It happened again about a week ago…
I was organizing our closet and wanted to finish the task, so I pushed too far into dinner prep. time and was running late.
It had been a long day of sun, crowds of children running throughout the house, and I could feel cheerios crunching under my bare feet. The summer piles of drop-and-run were starting to accumulate and days without solid time reading God’s Word were piling up as well.
But the bucket of blueberries from the morning’s picking was finally washed and drying in the kitchen sink.
One of our kiddos entered the kitchen needing a drink, but to “save time” he opted to lean over the berries and attempted to drink from under the faucet.
His attempt wasn’t successful.
He started laugh-coughing when his brother said something funny.
Water from his mouth and nose sprayed all over my clean berries and…
I lost it.
Just picture (or maybe please don’t) a LOUD, lo-o-o-o-ng tirade that sounded something like:
That was so inconsiderate and rude and do you think I have time right now to re-wash all those berries and how long would it take you to get a cup and can you all for once just please not make a mess and what in the world were you thinking?
The rats in my cellar came out.
“Surely what a man does when he is taken off his guard is the best evidence for what sort of man he is? Surely what pops out before the man has time to put on a disguise is the truth?
If there are rats in the cellar you are most likely to see them if you go in very suddenly. But the suddenness does not create the rats: it only prevents them from hiding.
In the same way the suddenness of the provocation does not make me an ill-tempered man; it only shows me what an ill-tempered man I am.” ~ C.S. Lewis
I felt convicted.
“For the anger of man does not produce the righteousness of God.” ~James 1:19
Not so immediately,
I was convicted enough to ask for my child’s forgiveness.
It’s easy to excuse the outburst or criticism or anger with rationalizations.
But– there is a difference between patient-teaching-training,
And frustrated criticism.
And there is no excuse for sin.
Because that’s really what it is.
And the kids can spot them–
Those rats in my cellar.
In her book, Women Living Well, Courtney Joseph writes that “When we as moms go on a long rant about something the child has done wrong…our child has not been brought any closer to wisdom and understanding… when we harshly tell our children that we do not like something they are doing, all they hear is, ‘You don’t like me.’ Period.”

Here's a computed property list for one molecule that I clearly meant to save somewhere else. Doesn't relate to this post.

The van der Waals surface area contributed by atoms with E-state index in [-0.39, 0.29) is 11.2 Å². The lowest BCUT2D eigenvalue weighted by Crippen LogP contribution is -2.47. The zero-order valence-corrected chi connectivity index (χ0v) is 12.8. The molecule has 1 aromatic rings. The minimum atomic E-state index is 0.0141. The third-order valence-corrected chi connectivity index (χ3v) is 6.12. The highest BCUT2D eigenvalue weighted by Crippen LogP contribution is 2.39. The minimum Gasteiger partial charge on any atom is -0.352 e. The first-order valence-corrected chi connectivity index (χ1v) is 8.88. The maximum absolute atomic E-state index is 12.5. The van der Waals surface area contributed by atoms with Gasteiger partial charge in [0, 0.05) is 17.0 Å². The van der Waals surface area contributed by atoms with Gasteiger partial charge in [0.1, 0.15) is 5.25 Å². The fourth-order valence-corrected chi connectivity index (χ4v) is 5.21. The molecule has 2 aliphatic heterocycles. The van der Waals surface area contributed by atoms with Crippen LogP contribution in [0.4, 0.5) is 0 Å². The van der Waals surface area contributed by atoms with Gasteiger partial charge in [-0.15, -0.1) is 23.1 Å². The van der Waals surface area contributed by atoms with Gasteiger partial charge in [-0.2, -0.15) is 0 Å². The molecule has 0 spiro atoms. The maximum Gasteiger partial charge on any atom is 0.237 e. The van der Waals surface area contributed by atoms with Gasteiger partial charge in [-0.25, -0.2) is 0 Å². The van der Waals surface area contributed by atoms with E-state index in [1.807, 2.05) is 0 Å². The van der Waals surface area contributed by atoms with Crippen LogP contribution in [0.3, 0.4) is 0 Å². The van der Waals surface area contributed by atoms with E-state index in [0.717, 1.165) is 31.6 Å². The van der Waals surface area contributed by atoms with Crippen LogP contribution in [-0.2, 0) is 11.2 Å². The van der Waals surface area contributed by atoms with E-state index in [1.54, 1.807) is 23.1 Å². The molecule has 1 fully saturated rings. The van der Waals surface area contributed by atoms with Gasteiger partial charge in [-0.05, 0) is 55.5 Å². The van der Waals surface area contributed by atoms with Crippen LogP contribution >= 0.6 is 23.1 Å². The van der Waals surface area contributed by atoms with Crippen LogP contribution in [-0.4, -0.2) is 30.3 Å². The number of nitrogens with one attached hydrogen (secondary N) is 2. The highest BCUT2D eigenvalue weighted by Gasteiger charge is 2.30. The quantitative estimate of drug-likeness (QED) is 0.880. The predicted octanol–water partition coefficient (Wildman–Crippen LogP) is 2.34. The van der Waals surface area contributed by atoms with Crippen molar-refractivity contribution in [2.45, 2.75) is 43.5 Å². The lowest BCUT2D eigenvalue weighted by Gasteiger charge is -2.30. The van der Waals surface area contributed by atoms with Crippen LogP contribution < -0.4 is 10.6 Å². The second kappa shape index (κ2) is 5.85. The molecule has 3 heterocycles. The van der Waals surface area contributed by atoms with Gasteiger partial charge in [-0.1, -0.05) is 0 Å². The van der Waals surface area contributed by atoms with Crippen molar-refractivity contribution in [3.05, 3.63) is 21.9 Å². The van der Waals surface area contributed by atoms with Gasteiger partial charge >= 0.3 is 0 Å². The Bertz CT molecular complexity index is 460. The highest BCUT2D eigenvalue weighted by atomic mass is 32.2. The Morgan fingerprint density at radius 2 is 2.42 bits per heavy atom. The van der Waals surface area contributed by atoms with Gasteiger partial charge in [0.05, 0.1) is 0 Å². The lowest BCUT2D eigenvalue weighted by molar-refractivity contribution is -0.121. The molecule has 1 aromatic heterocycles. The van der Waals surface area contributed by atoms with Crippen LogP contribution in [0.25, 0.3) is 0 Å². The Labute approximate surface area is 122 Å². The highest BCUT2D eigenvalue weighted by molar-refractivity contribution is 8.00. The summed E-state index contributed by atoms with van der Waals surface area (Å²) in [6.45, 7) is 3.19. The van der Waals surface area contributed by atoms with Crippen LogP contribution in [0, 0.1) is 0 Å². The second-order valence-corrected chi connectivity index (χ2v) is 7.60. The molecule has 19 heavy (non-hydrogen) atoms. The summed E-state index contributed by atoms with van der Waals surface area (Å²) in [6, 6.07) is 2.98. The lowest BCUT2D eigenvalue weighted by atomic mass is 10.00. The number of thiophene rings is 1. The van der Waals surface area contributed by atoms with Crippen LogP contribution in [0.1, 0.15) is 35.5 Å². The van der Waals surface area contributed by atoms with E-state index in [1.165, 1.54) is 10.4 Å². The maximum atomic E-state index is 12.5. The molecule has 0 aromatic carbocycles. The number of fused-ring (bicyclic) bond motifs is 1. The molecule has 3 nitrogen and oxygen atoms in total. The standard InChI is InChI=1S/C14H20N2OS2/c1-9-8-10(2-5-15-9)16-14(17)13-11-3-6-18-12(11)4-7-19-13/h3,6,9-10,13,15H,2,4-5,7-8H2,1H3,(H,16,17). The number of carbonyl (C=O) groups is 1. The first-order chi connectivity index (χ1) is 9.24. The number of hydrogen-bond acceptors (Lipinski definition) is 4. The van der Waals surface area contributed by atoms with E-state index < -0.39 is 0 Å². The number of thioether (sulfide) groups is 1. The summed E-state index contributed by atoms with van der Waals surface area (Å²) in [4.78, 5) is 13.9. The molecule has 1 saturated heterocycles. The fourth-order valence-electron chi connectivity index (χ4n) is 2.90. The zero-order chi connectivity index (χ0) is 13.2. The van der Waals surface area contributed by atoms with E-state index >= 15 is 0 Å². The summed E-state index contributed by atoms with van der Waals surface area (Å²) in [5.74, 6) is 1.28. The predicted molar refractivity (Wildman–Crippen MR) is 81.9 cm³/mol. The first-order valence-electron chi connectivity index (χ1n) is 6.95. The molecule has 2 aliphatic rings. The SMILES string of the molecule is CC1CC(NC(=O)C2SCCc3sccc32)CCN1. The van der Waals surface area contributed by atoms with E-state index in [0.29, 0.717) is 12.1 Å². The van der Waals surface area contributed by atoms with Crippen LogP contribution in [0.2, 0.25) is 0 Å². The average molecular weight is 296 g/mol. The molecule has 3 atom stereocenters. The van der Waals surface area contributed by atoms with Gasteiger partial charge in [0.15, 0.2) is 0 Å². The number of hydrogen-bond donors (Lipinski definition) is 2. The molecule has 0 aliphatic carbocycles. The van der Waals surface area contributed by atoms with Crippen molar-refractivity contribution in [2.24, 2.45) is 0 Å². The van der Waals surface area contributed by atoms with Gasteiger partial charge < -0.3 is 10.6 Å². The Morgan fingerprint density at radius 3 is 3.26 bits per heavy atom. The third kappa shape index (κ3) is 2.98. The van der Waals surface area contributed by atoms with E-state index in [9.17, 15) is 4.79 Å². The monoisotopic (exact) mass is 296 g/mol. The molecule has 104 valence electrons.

Nothing we do or say is neutral.
Our words and actions either build up or tear down.
And I don’t want to be a wife or mama who “tears down (my) house with (my) own hands.”
So what comes next?
How can we change?
Is change even possible?
I love what Courtney writes on page 143 of Women Living Well:
“There is hope. There is hope for all of us. The first step to making true change is by calling sin, sin. When we lose our tempers and spout off angry words at our children, we are sinning.”
And when I sin, especially in front of my children, it provides a unique opportunity to show them how much I need a Savior.
I’ve started to look for those “gospel moments” in the midst of my failures because it provides a time when I can sit shoulder-to-shoulder with my child and explain how much we both need God’s grace and forgiveness and help.
“We cannot do this on our own. We need the transforming power of God within us to make us new” (Women Living Well page 143).
And thankfully, God chose to love and pursue us, while we were still sinners.
While I was still a big mess, God chose to send his son Jesus, to die for my sins and make me a new creation.
He promises that I no longer have to live under the control of anger, but that He can change me and give me a spirit of gentleness and kindness and encouragement.
While God is the one who ultimately must produce real change, my choices also affect how quick I am to grow angry.
The “rats in my cellar” often appear when I’ve been ignoring the basics:
- Not enough time reading & memorizing the Bible.
- Not enough time sleeping, eating well, getting exercise.
- Saying “yes” to too many things (even good ones).
- Letting consistent discipline and instruction fall to the wayside.
- Allowing disorganization and poor time management to creep in.
And prayer is crucial.
Thankfully, our water-faucet-child is very forgiving and he apologized to me as well. But my battle against sinful anger isn’t over, and it was a good reminder that every. single. day. my prayer needs to be–
“Let the words of my mouth
and the meditation of my heart
be acceptable in Your sight,
O Lord, my Rock and my Redeemer.”
Kara is 17-and-a-half-years-married to her husband Jason, one of the funniest and most generous people she knows. They have five kiddos, four here and one in Heaven. They also have a muppet-like-mess of a dog, 100 Madagascar Hissers, 6 chickens, 8 fish, and 2 Bearded Dragons. Kara writes mostly about family, adoption, grief, education, traditions, books, organization, Heaven, and most-importantly– her love for God. Her favorite color is green and you can find her family adventures over at The Chuppies, Facebook, Pinterest, or Twitter.
Click the image above to join our Women Living Well book club on Facebook.
Pick up a copy of Women Living Well at Amazon